Abstract
It has been widely reported that men have a lower ratio of the 2nd and 4th human finger lengths (2D : 4D). Sizescaling ratios, however, have the seldomappreciated potential for providing biased estimates. Using an informationtheoretic approach, we compared 12 candidate models, with different assumptions and error structures, for scaling untransformed 2D to 4D lengths from 154 men and 262 women. In each hand, the twoparameter power function and the straight line with intercept models, both with normal, homoscedastic error, were superior to the other models and essentially equivalent to each other for normalizing 2D to 4D lengths. The conventional 2D : 4D ratio biased relative 2D length low for the generally bigger hands of men, and vice versa for women, thereby leading to an artefactual indication that mean relative 2D length is lower in men than women. Conversely, use of the more appropriate allometric or linear regression models revealed that mean relative 2D length was, in fact, greater in men than women. We conclude that 2D does not vary in direct proportion to 4D for both men and women, rendering the use of the simple 2D : 4D ratio inappropriate for sizescaling purposes and intergroup comparisons.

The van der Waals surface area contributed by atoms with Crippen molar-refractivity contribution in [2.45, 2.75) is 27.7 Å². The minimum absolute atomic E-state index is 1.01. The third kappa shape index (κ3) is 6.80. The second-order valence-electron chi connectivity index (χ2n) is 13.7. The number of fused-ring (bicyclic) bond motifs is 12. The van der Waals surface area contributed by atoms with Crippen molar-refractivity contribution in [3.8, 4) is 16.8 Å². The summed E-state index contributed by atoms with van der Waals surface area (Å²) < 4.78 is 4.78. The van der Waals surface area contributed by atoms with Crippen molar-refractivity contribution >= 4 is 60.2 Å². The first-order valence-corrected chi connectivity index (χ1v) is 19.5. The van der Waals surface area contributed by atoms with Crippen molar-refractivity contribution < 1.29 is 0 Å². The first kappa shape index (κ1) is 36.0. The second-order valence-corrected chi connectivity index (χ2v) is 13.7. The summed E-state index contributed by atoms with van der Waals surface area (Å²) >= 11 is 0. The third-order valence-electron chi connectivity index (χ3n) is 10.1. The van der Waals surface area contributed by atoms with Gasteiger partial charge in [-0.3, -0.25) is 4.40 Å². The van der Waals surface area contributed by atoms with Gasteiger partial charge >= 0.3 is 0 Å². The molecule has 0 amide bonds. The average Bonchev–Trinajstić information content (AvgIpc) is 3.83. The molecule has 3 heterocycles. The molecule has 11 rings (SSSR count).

Original language  English 

Pages (fromto)  0 
Journal  Proceedings of the Royal Society B: Biological Sciences 
Volume  284 
Issue number  1857 
DOIs  
Publication status  Published  28 Jun 2017 
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Alan Batterham
 Centre for Rehabilitation
 Healthcare Innovation Centre
 SHLS Life Sciences  Professor (Research)
Person: Professorial